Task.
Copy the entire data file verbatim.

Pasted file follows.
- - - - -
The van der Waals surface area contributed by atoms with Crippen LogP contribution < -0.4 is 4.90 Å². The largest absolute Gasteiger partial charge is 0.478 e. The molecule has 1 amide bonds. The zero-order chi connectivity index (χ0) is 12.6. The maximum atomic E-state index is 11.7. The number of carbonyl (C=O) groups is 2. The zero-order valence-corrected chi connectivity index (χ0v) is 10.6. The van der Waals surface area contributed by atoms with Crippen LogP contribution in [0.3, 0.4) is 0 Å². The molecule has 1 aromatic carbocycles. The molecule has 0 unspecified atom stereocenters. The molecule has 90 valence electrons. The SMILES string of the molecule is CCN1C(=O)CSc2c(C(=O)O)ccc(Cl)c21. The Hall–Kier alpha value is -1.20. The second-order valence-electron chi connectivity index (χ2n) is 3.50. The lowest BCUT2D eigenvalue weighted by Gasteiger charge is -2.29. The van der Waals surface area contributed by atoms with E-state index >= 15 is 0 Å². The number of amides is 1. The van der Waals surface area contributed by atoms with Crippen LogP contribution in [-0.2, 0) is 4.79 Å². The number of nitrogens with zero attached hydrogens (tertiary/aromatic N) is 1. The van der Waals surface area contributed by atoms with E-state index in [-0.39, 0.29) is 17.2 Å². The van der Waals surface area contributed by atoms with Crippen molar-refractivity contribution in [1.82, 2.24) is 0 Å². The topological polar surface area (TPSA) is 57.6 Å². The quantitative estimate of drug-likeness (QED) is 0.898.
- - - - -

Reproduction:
The van der Waals surface area contributed by atoms with Crippen LogP contribution < -0.4 is 4.90 Å². The largest absolute Gasteiger partial charge is 0.478 e. The molecule has 1 amide bonds. The zero-order chi connectivity index (χ0) is 12.6. The maximum atomic E-state index is 11.7. The number of carbonyl (C=O) groups is 2. The zero-order valence-corrected chi connectivity index (χ0v) is 10.6. The van der Waals surface area contributed by atoms with Crippen LogP contribution in [0.3, 0.4) is 0 Å². The molecule has 1 aromatic carbocycles. The molecule has 0 unspecified atom stereocenters. The molecule has 90 valence electrons. The SMILES string of the molecule is CCN1C(=O)CSc2c(C(=O)O)ccc(Cl)c21. The Hall–Kier alpha value is -1.20. The second-order valence-electron chi connectivity index (χ2n) is 3.50. The lowest BCUT2D eigenvalue weighted by Gasteiger charge is -2.29. The van der Waals surface area contributed by atoms with E-state index >= 15 is 0 Å². The number of amides is 1. The van der Waals surface area contributed by atoms with Crippen LogP contribution in [-0.2, 0) is 4.79 Å². The number of nitrogens with zero attached hydrogens (tertiary/aromatic N) is 1. The van der Waals surface area contributed by atoms with E-state index in [-0.39, 0.29) is 17.2 Å². The van der Waals surface area contributed by atoms with Crippen molar-refractivity contribution in [1.82, 2.24) is 0 Å². The topological polar surface area (TPSA) is 57.6 Å². The quantitative estimate of drug-likeness (QED) is 0.898.